But this gentility is also troublesome. Dido is sheltered enough that she is unaware of the slave ship insurance case her uncle in the process of deciding until Mr. Davinier tells her. She has to plead with him to do so.
Unlike her uncle, Mr. Davinier expects Dido to be more “in touch with her blackness,” more vocal about it and less concerned with the frivolities of upper class life. (That expectation is compounded by his initial resentment that Dido’s station of birth is higher than his own.)
Meeting Mr. Davinier does, in fact, lead to a racial awakening. We know that Dido has never felt fully integrated into the Murray household; she’s required to dine alone and only invited to certain functions. She is fully aware that it’s because she’s biracial, but she also expects a change in station. She is surprised when she is not permitted to court as openly as her white cousin does. She is surprised whenever inequity presents itself at home.
One gets the sense that, if Mr. Davinier had not arrived to provide Dido with broader racial context, she simply would not have had it. (Here, it’s worth noting that — at least for part of the film — there is one other black woman present: a free black maid named Mabel, whose only lines in the film are offering to help Dido comb her hair and protecting Dido from being caught sneaking out. If the two women had been permitted more screen time or a single private conversation, we likely would have had the film’s only Bechdel Test-passing scenes, and Dido’s context for race would not have been confined to such narrow white gazes.)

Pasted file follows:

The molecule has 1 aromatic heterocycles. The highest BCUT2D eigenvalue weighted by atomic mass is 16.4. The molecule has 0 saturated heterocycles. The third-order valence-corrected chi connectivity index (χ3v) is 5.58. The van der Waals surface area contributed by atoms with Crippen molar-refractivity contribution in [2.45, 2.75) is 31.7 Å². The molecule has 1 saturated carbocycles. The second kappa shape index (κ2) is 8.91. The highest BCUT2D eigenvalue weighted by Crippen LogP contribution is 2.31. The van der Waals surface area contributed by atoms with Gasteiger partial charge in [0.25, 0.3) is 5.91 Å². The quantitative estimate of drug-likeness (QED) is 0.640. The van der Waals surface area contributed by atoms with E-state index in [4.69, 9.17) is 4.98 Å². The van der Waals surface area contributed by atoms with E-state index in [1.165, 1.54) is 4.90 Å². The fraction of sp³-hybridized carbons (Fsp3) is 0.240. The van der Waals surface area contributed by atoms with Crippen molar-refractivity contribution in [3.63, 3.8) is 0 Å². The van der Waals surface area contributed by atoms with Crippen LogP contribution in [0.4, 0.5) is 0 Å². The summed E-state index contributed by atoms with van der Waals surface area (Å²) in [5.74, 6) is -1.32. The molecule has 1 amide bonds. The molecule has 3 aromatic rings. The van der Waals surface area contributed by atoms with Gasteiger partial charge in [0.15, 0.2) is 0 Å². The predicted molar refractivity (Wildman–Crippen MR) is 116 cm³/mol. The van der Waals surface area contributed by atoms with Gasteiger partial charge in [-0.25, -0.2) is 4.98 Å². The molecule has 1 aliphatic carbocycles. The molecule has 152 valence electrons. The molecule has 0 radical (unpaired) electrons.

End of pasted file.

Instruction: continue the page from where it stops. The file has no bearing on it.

Aside from Victorian fantasy, Belle is also part cautionary tale. It warns us against a race-blind approach to transracial adoption. There is no sheltering black children from the atrocities they may face beyond the gates of an all-white household. And it’s foolhardy for both parent and child not to anticipate how large race will loom in a black child’s life — even when that child is favored.
Late in the film, William Murray asks Dido just exactly what it is she wants. He is resigned and weary, convinced he’s given her everything he possibly could. He’s right. He has. But providing her a personal insulation from racism hasn’t been enough.
Earlier this year, Melissa Harris-Perry found herself in trouble with transracial adoptive parents for hosting a segment that featured a photograph of Mitt Romney’s adopted black grandchild. A panelist quipped, “One of these things is not like the others” and Harris-Perry chuckled knowingly at the truth of it. Kieran Romney will be raised in an all-white household in conditions of great wealth, but he will not experience life like the rest of his family.
Perhaps it is easier to make that point in a 90-minute film than in a 5-minute TV segment. But here it is: the favor of powerful white men does not shield black children from the blight of racism, neither does “white blood” when it courses under black skin.
It’s a lesson every child of color living under the awnings of powerful white families must learn. Even within their crystalline castles, life for us won’t be no crystal stair.